It’s been about a year since I had this experience. Since I made the choice to act in complete alignment, I’ve found deep fulfillment, which I am continuously cultivating inside of me. I see the world through a completely different lens.

For those who feel lonely, I want to offer three things that helped me and that help my clients. These acts helped me grow from loneliness and develop a meaningful relationship with myself.

1. Feel what you feel. Deeply.

Allow yourself to slow down to truly experience what you’re feeling.

Do you have a crutch you use to avoid the things you don’t want to feel? Instagram? Alcohol? Work? Exercise? The kids? What is it for you? Instead of trying to escape with that crutch, be mindful. Notice how you’re really feeling—because it is actually the running away that makes the discomfort linger.

After you’ve identified it, focus your attention on that physical sensation. Notice how it feels. Keep focusing until you feel it dissipate. This is so counterintuitive, but allowing your pain to just be, noticing it without making it wrong, actually allows it to pass more quickly. When you take care of yourself this way, you open up space for a new level of love and compassion for yourself.

2. Show yourself love.

You don’t have to wait for another person to make you feel special. You can do that for yourself. Every time you feel that twinge of emptiness or want, let it serve as a reminder that you can create these experiences for yourself.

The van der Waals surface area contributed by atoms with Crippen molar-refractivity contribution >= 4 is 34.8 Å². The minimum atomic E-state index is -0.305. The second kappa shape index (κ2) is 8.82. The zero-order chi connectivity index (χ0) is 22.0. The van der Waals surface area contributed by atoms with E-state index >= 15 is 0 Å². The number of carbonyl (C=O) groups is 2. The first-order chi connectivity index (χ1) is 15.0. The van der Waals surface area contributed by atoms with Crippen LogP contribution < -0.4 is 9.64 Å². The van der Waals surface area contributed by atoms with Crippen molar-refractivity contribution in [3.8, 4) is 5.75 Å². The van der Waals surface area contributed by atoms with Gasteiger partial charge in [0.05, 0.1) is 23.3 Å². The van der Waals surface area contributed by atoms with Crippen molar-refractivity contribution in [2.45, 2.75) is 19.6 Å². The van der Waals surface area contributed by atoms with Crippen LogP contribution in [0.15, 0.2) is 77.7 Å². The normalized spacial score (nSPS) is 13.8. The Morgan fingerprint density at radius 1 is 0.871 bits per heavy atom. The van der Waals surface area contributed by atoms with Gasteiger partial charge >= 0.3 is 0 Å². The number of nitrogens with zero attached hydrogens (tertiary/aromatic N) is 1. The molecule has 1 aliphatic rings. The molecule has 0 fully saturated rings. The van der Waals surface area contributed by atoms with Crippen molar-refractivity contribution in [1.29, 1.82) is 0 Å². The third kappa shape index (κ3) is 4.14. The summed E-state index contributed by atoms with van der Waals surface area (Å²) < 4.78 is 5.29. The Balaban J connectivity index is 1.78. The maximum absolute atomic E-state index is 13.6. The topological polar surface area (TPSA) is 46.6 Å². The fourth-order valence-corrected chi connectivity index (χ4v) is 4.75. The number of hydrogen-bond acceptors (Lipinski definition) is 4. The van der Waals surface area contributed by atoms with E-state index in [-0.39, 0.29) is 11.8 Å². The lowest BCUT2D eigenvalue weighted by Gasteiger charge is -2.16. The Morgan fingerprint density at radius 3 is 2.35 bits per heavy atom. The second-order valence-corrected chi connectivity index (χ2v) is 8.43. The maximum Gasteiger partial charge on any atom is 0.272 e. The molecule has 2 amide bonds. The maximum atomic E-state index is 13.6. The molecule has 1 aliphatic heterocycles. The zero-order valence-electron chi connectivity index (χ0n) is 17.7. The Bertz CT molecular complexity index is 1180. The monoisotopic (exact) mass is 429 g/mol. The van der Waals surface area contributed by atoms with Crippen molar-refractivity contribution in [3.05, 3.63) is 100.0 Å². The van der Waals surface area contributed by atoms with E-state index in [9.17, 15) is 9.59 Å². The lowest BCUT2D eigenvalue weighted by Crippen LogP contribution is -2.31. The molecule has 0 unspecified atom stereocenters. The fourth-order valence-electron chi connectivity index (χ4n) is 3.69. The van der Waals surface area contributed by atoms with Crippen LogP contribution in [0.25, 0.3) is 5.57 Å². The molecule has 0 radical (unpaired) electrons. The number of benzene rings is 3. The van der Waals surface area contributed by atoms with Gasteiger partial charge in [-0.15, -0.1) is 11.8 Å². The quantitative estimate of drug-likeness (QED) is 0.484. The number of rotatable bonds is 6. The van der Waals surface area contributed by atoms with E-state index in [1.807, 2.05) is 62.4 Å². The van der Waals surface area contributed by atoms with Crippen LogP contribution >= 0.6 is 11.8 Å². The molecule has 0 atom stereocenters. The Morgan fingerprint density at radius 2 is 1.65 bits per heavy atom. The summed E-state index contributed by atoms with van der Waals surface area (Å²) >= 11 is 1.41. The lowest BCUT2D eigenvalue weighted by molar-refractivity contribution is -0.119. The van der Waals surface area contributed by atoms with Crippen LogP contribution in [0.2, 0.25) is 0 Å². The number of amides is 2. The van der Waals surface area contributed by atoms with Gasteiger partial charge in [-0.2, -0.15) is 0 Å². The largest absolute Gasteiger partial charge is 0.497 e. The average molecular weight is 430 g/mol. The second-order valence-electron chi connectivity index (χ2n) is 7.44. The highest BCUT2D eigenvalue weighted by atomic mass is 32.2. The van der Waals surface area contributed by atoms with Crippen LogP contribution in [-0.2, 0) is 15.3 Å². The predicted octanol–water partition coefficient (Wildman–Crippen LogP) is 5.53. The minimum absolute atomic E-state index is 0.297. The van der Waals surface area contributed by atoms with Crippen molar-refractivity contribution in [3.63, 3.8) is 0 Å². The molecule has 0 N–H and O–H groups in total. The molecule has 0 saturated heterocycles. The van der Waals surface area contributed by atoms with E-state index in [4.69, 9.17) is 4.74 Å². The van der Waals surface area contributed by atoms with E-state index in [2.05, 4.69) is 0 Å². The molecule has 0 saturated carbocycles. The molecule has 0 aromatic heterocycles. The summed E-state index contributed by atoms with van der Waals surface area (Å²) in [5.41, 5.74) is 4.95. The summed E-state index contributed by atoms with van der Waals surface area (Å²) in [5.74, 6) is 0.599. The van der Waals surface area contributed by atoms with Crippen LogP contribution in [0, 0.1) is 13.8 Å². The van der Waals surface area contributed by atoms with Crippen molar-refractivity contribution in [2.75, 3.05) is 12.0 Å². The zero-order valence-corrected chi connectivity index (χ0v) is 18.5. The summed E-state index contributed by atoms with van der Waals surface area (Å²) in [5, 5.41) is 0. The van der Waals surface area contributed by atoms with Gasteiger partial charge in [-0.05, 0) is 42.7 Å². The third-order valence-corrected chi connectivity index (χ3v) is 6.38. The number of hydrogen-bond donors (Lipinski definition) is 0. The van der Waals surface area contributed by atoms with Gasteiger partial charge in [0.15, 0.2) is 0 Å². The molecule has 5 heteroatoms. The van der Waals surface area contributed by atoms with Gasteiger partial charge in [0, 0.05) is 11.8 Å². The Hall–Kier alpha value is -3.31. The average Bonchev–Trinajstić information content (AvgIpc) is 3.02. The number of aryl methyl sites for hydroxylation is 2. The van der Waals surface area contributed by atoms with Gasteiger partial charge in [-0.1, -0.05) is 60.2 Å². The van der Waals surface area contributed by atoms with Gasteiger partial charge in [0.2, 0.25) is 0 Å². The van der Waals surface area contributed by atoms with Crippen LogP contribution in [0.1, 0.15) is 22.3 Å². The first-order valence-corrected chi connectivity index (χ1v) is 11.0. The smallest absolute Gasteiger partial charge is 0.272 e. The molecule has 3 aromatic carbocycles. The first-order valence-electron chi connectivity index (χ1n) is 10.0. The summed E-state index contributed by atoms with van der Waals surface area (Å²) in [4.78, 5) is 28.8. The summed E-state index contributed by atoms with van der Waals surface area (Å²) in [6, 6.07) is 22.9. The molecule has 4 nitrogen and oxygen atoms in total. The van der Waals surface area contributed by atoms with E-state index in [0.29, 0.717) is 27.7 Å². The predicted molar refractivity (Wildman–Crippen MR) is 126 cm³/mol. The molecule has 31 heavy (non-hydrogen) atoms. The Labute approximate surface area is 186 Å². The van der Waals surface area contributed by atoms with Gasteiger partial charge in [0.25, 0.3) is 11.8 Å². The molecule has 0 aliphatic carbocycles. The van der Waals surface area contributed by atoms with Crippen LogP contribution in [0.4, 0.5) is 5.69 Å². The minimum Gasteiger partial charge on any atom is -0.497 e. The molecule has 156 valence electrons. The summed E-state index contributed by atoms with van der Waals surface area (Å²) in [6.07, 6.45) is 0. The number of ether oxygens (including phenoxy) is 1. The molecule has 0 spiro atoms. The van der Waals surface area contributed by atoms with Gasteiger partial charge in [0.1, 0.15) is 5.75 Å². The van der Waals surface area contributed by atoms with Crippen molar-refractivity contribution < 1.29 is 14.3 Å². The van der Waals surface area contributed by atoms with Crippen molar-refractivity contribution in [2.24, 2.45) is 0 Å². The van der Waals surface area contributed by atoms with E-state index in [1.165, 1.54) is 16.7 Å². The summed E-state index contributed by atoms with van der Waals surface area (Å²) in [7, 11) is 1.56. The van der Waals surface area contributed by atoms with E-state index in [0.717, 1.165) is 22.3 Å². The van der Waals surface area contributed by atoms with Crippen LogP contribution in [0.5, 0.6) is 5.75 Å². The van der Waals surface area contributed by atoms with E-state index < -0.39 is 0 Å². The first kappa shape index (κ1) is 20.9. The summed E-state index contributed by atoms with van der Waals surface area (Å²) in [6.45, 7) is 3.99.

Would you love to be wrapped in someone’s arms? Then wrap yourself in your own arms. Feel how it feels to be held. This may sound strange. I thought it was odd until I practiced it for a while—and it changed everything. The more you find ways to love and delight yourself, the less you will depend on other people and circumstances to feel content. And ultimately, the more you can enjoy love from others without expectation.

Would you love to receive a special gift? You don’t have to wait for your birthday, or the holidays, or even someone else. Buy yourself a gift. Wrap it and then feel the delight of opening the present. Take yourself on a trip. Do something to make yourself feel special.

3. Have gratitude for your alone time.

Relationships with others can never be deeper than your relationship with yourself. If you embrace the challenge of loneliness as a gift and take the time to get to develop a loving relationship with yourself, amazing things start to happen. You get to have the kind of relationship with yourself that sets the stage for having the relationships you truly desire with other people. And you will savor the entire spectrum of life on a much higher level.

When you have a powerful, conscious relationship with yourself, you are never really alone.

Profile picture

Angela Williams

Angela Williams brings her background as a personal concierge and graphic designer to this role. Her love for providing personalized service, keen attention to detail and an eye for visual.

Read More